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Iran Moves Mock-Up US Carrier To The Mouth Of Gulf, Slams Interception By US

Drone Strike

President Donald Trump ordered a drone strike for the killing of general Qassem Soleimani on January 3 near Baghdad international airport, triggering hate between the US and Iran, but in the aftermath, the US has struggled to explain and justify why it had the infamous leader was killed.

Soleimani, the former commander of the Islamic Revolutionary Guards Corps Quds Force, was killed in the early morning on Friday, January 3 in Baghdad, Iraq.

The strike sparked rage in Iraq against the US and led the Iranians to retaliate with a missile attack on the US and coalition forces, and as tensions skyrocketed, a Ukrainian passenger jet was shot down, killing all 176 people on board.

The killing of Soleimani, who headed the Quds Force, the foreign operations arm of Iran’s Revolutionary Guards, provoked massive outpourings of grief at home.

The interception by the US

Iranian officials on Friday slammed the interception of an Iranian passenger plane by a US fighter jet in the skies over Syria as “illegal,” threatening action against Washington over the incident.

Iran had said that one of its airliners, flying from Tehran to Beirut on Thursday, was “harassed” by fighter jets, but later landed safely in Lebanon. A U.S. official confirmed a U.S. jet had passed by the Iranian airliner, but at a safe distance.

According to Iranian state TV, two fighter jets came within a distance of 100 meters (328 feet) of the Iranian Airbus A310. The pilot of Mahan Air Flight 1152 quickly took the aircraft to a lower altitude to avoid a collision, the report said. The sharp maneuver caused slight injuries among some of the passengers.

However, U.S. Navy Capt. Bill Urban, a Central Command spokesman, told The Associated Press that a U.S. F-15 fighter jet “conducted a standard visual inspection” of the Iranian plane “at a safe distance of approximately 1,000 meters (3,280 feet) from the airliner.”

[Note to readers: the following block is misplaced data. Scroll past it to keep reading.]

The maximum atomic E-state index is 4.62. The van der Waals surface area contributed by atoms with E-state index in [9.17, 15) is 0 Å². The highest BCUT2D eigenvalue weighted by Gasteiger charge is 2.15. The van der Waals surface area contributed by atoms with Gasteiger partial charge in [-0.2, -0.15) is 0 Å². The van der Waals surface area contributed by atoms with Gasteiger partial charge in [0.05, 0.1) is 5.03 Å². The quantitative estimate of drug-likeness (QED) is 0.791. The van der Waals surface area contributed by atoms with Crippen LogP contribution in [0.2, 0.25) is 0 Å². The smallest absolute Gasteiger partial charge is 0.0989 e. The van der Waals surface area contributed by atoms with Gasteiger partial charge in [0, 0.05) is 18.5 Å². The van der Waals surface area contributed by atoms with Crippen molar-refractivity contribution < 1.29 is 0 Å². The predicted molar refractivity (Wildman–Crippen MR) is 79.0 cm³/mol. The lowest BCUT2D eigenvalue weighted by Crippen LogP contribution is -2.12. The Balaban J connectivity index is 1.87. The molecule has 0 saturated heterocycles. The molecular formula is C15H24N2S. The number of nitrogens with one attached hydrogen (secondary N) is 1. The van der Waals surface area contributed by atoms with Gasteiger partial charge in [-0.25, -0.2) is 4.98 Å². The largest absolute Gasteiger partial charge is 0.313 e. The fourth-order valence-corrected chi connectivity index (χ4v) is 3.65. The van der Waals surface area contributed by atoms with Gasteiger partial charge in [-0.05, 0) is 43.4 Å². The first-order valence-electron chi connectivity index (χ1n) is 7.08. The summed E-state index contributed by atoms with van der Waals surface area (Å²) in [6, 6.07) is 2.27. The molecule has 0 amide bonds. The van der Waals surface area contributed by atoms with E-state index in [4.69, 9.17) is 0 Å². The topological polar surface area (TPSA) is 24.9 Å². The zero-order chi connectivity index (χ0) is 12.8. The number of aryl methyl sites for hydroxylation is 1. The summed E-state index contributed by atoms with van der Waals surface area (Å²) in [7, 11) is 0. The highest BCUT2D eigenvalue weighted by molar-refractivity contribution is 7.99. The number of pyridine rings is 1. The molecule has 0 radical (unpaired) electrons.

He said the inspection was meant to ensure the safety of U.S. coalition troops in al-Tanf in Syria as the plane was flying over that area. He said once the aircraft was identified as a passenger plane, “the F-15 safely opened distance from the aircraft.”

Aircraft at that altitude is to maintain a distance of at least 600 meters (2,000 feet) to ensure they don’t hit each other, though planes traveling that close can encounter wake turbulence.

Iran’s foreign minister, Mohammad Javad Zarif, said Friday that what happened was an act of “lawlessness upon lawlessness.”

Zarif tweeted: “The U.S. illegally occupies the territory of another State and then harasses a scheduled civil airliner—endangering innocent civilian passengers—ostensibly to protect its occupation forces.”

Iran’s Transportation Minister Mohammad Eslami described the incident as a “terrorist act” and said Tehran would complain to the International Civil Aviation Organization. “We expect this to lead to condemnation of the terrorist act by the U.S. government,” Eslami said.

The ICAO said Friday it had not yet received a complaint from Iran.

In the time since, there have been several incidents across the Mideast between the two countries, including the U.S. airstrike that killed an Iranian general in Baghdad and Tehran launching ballistic missiles that targeted American forces in Iraq.

Moving of mock-up carrier

Iran's refurbished mockup aircraft carrier is seen towed by a tugboat near Bandar Abbas.

Iran has moved a mock-up US aircraft carrier to the strategic Strait of Hormuz, satellite images show, suggesting it will use the look-alike vessel for target practice in war games in a Gulf shipping channel vital to world oil exports.

The use of dummy American warships has become an occasional feature of training by Iran’s Revolutionary Guards and its naval forces, including in 2015 when Iranian missiles hit a mock-up resembling a Nimitz-class aircraft carrier.

Tehran, which opposes the presence of US and Western navies in the Gulf, frequently holds naval war games in the strategic Strait, the conduit for some 30% of all crude and other oil liquids traded by sea.

One of the images taken on July 26 by US-based space technology firm Maxar Technologies showed an Iranian fast attack boat moving toward the model US carrier in the strategic waterway. Another image showed model planes lined up on the deck of the fake carrier.

“We cannot speak to what Iran hopes to gain by building this mock-up, or what tactical value they would hope to gain by using such a mock-up in a training or offensive exercise scenario,” said Commander Rebecca Rebarich, the spokeswoman for the US Navy’s Bahrain-based Fifth Fleet.

“We remain confident in our naval forces’ ability to defend themselves against any maritime threat.”

Tensions have spiked between Iran and the United States since 2018 when US President Donald Trump withdrew from Iran’s 2015 nuclear deal with six powers and reimposed sanctions that have sharply dropped Tehran’s oil exports.

Iran’s Guards in April said Tehran would destroy US warships if its security is threatened in the Gulf. Iranian officials have repeatedly threatened to block Hormuz if Iran is not able to export oil or if its nuclear sites are attacked.

There have been periodic confrontations between the Iranian Guards and the US military in the Gulf in recent years. US officials have said closing the Strait would be crossing a “red line” and America would take action to reopen it.

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